It didn’t taste like pu erh nor citrus to me : the only thing I felt and smelled was a very smoky, almost burnt ‘aroma’.
I ordered and tried only one, and maybe I got ‘an old one’ or ‘the wrong batch’, but bottom line, it was as little enjoyable as a random tea bag : not good enough for the price.
I tried with and without the skin, 30 seconds as well as 3 minutes… It’s possible I didn’t prepare it right, but I really tried – and won’t try again.
Not this brand anyways.
Flavors: Burnt, Smoked
This tea while good overall is, unfortunately, not really Jin Jun Mei. Or is at least, of exceptionally poor quality for a Jin Jun Mei.
In both appearance (over-abundance of gold buds, excessive dust, and slightly too large) aroma, and taste this falls short of a genuine high-quality Jin Jun Mei. The difference is very great. This is unsurprising, given the very low cost of this tea (actual Jin Jun Mei would be at least 4 times as expensive). Still, Teasenz is generally an honest company and it is disappointing to see this product marketed as such.
Flavors: Cocoa, Fruity, Honey, Potato
After playing with brewing times and steeping methods I typically use more leaf than usual with this tea, as it can steep a bit lighter than other keemuns I’ve tried.
I’ve been looking for fruitier keemun teas and this definitely ticks that box nicely. The flavors of smooth grape and dried fruit dominate, with intriguing hints of smoke and perhaps mineral floating overtop. If pushed with hotter water, notes of wet wood and a slight, pleasantly drying astringency emerge and give the tea a little more punch.
I tend to add an extra pinch of fresh tea to the second steeping just to keep the flavor going. The result is still lighter, with light juicy grape and dried red/purple fruits with an interesting swirl of light mineral and floral flavors lingering after the sip.
While lighter in flavor than I’d like, this tea is still smooth, sweet and hydrating, perfect for the morning or afternoon.
Flavors: Floral, Fruity, Grapes, Mineral, Smooth
This is seriously delicious tea! The creaminess is buoyed by a light floral undertone that’s more evident in the aroma than the sip. There’s something in the lingering flavor which reminds of a toasted marshmallow – difficult to put my finger on, but it’s quite unique, and even more evident as the cup cooled.
The leaves themselves unfurled into large, whole, deep green leaves during steeping. I’m glad I got plenty of this particular harvest – I think I’m going to enjoy having it around.
Flavors: Cream, Floral, Marshmallow, Milk
Looking for something a little more significant on the caffeine scale this morning, so I filled the newly-gifted gaiwan with some Black Dragon Pearls and practiced a little.
The tea gives up a beautiful copper liquor with a distinct malty note. Flavor doesn’t seem to linger long, but is very enjoyable, nonetheless. As a bonus, I think I got the hang of the gaiwan now.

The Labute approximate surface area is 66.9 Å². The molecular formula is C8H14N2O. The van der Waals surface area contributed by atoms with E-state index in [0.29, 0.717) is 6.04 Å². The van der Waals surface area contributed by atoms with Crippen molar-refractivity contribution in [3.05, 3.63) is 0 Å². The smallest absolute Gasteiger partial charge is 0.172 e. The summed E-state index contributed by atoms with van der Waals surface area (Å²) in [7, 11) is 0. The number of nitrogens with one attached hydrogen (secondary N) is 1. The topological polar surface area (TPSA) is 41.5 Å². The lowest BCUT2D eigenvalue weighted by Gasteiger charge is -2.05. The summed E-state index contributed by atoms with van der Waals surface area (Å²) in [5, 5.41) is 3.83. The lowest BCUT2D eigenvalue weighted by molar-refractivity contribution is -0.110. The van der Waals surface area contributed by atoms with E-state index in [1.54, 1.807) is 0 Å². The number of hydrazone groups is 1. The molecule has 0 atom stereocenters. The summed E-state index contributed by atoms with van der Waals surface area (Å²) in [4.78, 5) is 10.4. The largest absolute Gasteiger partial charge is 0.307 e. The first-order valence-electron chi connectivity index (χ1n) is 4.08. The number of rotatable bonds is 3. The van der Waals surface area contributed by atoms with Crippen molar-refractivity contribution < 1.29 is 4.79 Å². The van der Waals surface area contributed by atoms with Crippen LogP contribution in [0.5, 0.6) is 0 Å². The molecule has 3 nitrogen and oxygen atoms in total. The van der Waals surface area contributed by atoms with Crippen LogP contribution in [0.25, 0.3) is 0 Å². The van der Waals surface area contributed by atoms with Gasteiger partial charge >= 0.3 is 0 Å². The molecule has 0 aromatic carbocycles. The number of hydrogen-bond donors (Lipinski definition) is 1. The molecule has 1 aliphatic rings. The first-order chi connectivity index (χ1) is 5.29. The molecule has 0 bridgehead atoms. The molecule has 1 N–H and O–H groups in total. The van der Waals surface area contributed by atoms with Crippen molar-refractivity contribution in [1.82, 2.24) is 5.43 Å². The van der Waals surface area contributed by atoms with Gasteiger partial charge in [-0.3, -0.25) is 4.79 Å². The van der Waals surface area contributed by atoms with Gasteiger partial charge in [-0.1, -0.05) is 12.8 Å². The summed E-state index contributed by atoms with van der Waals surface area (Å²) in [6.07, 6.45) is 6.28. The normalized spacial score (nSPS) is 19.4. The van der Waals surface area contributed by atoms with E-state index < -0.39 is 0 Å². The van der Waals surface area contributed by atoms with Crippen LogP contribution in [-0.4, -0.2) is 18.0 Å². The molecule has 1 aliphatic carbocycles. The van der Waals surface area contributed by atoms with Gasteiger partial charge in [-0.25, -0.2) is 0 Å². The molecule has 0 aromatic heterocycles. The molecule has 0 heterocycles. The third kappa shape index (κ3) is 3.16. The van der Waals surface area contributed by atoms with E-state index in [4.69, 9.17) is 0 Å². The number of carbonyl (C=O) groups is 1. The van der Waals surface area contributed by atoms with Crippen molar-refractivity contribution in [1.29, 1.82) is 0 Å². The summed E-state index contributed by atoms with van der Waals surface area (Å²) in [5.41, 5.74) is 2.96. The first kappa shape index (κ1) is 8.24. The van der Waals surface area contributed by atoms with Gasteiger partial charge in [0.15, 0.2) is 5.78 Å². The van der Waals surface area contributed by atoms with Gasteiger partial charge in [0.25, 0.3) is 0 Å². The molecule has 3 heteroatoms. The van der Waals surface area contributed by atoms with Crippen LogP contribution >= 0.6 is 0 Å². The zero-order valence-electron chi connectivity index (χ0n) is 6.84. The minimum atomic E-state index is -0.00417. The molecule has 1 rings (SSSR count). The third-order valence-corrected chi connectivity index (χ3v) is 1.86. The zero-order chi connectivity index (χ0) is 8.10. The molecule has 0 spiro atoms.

Came across this tea on the Teasenz blog described as a sun dried Dian Hong that is supposed to get better with age. Since Dian Hong is my daily drinker of course I had to try it. As I understand it, this was never officially sold through their store but was available in a limited quantity if you contacted them. There is a 2015 brick version (which I also have a sample of) though this is the 2017 loose leaf version of the same.
Used 7g in a 150ml gaiwan and steeped for 10 seconds the first 6 times at 85 degrees. The soup is a nice dark red after just 10 seconds, similar to what you would get from a shou puerh. Tastes like a Dian Hong but different. The maltiness is subdued as are the floral/peppery aspects. I would say that all the flavors are mellower and the tea is smoother than a normal dian hong. Slightly reminiscent of a shou in its smoothness. It’s definitely good overall but I almost feel as if all the characteristics that I enjoy in a dian hong are not quite there. Will have to try the 2015 version to see if the extra 2 years have made any difference.
I did get 6 very good and strong steeps out of this at 10 seconds each and maybe 10 or 11 steeps in total whilst staying quite flavorful. Examining the leaf after the fact, there are some whole leaves but a lot of broken leaves as well as stems. Not many buds at all. So definitely not made from the best raw material which may also explain the subdued taste.
This tea has the most fascinating look I have ever seen! The leaves are flat, large and long, with different shades of green. It was fun watching the leaves unfold in the glass as they were waving like a bunch of seaweed. Will definitely recommend it.
Liquor color: light greenish yellow
Taste: mild, vegetal with a floral note
Aroma: sea breeze
Flavors: Ocean Air, Orchid, Soybean
I had it this morning and it was delightful! I used a gaiwan which was perfect for the long and thin leaves. The taste was fresh, delicate and quite smooth. The flavor didn’t change much even over 5 steeps. I also enjoyed the aroma a lot, super refreshing!
Flavors: Bamboo, Freshly Cut Grass